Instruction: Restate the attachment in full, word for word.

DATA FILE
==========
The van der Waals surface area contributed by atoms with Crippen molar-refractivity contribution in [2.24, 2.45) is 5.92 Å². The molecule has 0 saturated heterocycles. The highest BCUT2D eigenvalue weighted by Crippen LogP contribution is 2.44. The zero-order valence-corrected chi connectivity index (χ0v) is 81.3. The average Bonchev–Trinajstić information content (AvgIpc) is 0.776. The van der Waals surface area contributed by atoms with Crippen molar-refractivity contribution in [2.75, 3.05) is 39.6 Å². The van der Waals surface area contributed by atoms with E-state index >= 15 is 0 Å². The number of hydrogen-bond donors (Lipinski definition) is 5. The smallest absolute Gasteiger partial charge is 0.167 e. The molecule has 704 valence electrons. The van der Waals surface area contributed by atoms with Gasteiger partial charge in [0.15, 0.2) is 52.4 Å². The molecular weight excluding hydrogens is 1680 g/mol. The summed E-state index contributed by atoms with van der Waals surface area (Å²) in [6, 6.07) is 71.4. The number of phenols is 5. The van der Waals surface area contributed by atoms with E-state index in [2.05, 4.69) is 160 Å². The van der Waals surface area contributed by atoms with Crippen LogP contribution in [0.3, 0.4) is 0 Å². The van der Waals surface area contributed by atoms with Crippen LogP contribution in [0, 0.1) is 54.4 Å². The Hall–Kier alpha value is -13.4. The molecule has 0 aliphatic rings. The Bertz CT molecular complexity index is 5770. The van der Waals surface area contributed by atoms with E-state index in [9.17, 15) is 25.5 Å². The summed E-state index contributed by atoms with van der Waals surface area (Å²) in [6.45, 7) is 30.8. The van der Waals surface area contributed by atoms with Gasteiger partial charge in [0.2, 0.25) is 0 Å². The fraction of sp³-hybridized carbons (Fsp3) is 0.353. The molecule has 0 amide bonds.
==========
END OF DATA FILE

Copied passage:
The van der Waals surface area contributed by atoms with Crippen molar-refractivity contribution in [2.24, 2.45) is 5.92 Å². The molecule has 0 saturated heterocycles. The highest BCUT2D eigenvalue weighted by Crippen LogP contribution is 2.44. The zero-order valence-corrected chi connectivity index (χ0v) is 81.3. The average Bonchev–Trinajstić information content (AvgIpc) is 0.776. The van der Waals surface area contributed by atoms with Crippen molar-refractivity contribution in [2.75, 3.05) is 39.6 Å². The van der Waals surface area contributed by atoms with E-state index >= 15 is 0 Å². The number of hydrogen-bond donors (Lipinski definition) is 5. The smallest absolute Gasteiger partial charge is 0.167 e. The molecule has 704 valence electrons. The van der Waals surface area contributed by atoms with Gasteiger partial charge in [0.15, 0.2) is 52.4 Å². The molecular weight excluding hydrogens is 1680 g/mol. The summed E-state index contributed by atoms with van der Waals surface area (Å²) in [6, 6.07) is 71.4. The number of phenols is 5. The van der Waals surface area contributed by atoms with E-state index in [2.05, 4.69) is 160 Å². The van der Waals surface area contributed by atoms with Crippen LogP contribution in [0.3, 0.4) is 0 Å². The van der Waals surface area contributed by atoms with Crippen LogP contribution in [0, 0.1) is 54.4 Å². The Hall–Kier alpha value is -13.4. The molecule has 0 aliphatic rings. The Bertz CT molecular complexity index is 5770. The van der Waals surface area contributed by atoms with E-state index in [9.17, 15) is 25.5 Å². The summed E-state index contributed by atoms with van der Waals surface area (Å²) in [6.45, 7) is 30.8. The van der Waals surface area contributed by atoms with Gasteiger partial charge in [0.2, 0.25) is 0 Å². The fraction of sp³-hybridized carbons (Fsp3) is 0.353. The molecule has 0 amide bonds.